Anything Goes

one of the better amateur productions I have ever seen

What's On Stage

a real show-stopper… go and see it

Oxford Times

a fresh look at a great classic

What's On Stage

Often when reviewing youth productions, I find myself feeling the need to be kind to the young performers. This is not the case with MYCO’s production of Anything Goes – they are good enough to be judged alongside far more experienced singers and dancers. In many ways, this was one of the better amateur productions I have ever seen.
Guy Brigg (Director/Choreographer) and Julie Todd (MD) are to be heartily congratulated for having coached and trained their cast to such a high standard. The singing, acting and dancing are of a quality to rival any adult company – with no weak links amongst the principals or supporting roles.
Unlike some youth companies, MYCO performed the full version of the piece – which places considerable demands on the young principals. Vocally, the stars of the production are the brassy and bold Reno Sweeney of Kelly Hampson and the lyrical Billy Crocker of Henry Jenkinson. Hampson in particular delivers her iconic songs with a power and control far beyond her years. Both, I am sure, will be appearing on bigger and better stages in the coming years.
I have to admit that one of the cast does steal the show completely from the rest of the company – and he is to be applauded for doing so. Daniel Richards (Lord Evelyn) has a natural flair for comedy – both physical and verbal. His is a star turn and one loved by the audience.
There has to be a special mention for the band who clearly love playing Porter’s wonderful music. There is a real spark from them (though, I must admit, the overture was perhaps a tad overlong for my taste.)
Yes, there are a few technical niggles that are inevitable for an opening night performance but I am sure they will be ironed out as the week progresses.
Overall, this is a fresh look at a great classic musical and one that does enormous credit to the company. With young performers such as these, the future of the musical in Oxfordshire is surely secure for the years ahead.
Simon Tavener – whatsonstage.com, 12th April 2012

Go and see it

Oxford Times

“All ashore that’s goin’ ashore”, cries the Purser. Those were the days — now it’s all photo identification and swipe cards. It’s unthinkable that people might just swan on and off a ship prior to departure. On the other hand, perhaps modern security is a good thing: in the Cole Porter musical Anything Goes, several of the passengers on the SS America are distinctly dodgy.
As the centenary of the Titanic disaster is duly marked, Musical Youth Company of Oxford has adroitly chosen Anything Goes as this year’s production — complete with mention of icebergs. The show’s storyline was originally to have featured a shipwreck on a trans-Atlantic voyage, but a major shipboard fire just before the premiere rendered that idea tasteless. So instead of a maritime disaster, scriptwriters Howard Lindsay and Russell Crouse concentrated on a zany comedy, and MYCO director Guy Brigg highlights that aspect of the show very successfully.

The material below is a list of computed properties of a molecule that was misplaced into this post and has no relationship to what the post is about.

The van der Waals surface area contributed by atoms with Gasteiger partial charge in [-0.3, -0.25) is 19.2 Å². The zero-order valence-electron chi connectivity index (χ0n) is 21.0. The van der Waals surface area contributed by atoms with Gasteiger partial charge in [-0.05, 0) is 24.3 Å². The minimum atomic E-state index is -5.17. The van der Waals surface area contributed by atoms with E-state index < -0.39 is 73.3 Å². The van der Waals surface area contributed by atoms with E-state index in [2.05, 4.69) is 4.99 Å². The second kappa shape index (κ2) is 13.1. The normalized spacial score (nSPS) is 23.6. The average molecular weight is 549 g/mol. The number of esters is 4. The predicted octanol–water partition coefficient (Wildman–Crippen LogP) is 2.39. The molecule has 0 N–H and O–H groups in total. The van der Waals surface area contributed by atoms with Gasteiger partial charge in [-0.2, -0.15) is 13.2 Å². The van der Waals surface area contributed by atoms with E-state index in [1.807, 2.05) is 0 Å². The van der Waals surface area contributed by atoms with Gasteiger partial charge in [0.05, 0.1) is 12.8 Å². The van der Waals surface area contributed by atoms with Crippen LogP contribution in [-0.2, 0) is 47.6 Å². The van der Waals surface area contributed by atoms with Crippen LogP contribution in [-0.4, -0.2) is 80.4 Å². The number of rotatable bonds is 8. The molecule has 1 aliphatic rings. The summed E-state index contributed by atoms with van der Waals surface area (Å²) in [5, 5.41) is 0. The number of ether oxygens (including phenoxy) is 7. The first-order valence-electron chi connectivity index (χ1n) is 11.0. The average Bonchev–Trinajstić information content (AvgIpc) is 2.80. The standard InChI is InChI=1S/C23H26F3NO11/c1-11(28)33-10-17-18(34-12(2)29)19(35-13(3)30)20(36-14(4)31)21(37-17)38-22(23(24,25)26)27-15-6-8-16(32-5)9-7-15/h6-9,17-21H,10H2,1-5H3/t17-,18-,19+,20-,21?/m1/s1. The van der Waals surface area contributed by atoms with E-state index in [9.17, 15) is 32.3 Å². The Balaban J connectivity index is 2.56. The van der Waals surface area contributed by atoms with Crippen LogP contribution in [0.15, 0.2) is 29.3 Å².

With numbers like You’re the Top, I Get a Kick Out of You and The Gypsy in Me (affectingly sung here by India Shaw-Smith), Cole Porter’s score is a classic, and MYCO serves it very well.
Musical director Julie Todd and her first-rate pit band have a real feel for the music, and if any cast members feel that the score is a bit uncool, there was absolutely no sign of it. Brigg has added his own new choreography: always inventive, often challenging, this is also performed with aplomb and evident enthusiasm. The tap-dance title-song company number at the end of Act I is a real show-stopper, and there’s a particularly hilarious send-up of a solemn courtship dance.
Anything Goes not only provides abundant chorus work, it’s also awash with opportunities for soloists. The prominent role of nightclub singer Reno goes to Kelly Hampson. Her strongly sung Reno never misses an opportunity to show every available inch of thigh. Meanwhile, Daniel Richards mixes pathos with humour to great effect as the shambling Lord Evelyn Oakleigh, as does Henry Jenkinson playing love-struck Billy Crocker. George Watkins has a whale of a time as second-rate gangster Moonface Martin, as do Ellie Coote, Mollie Fowler, Becca Jones, and Lyla Schillinger as Reno’s toga-clad back-up singers. In command, James Roberts’s Captain is very good at oiling up to the passengers — no sign of a lifeboat drill, however. I saw the dress rehearsal, and it was already obvious that this excellent production was being brought to the boil at just the right moment. Go and see it.
Giles Woodforde – Oxford Times, 12th April 2012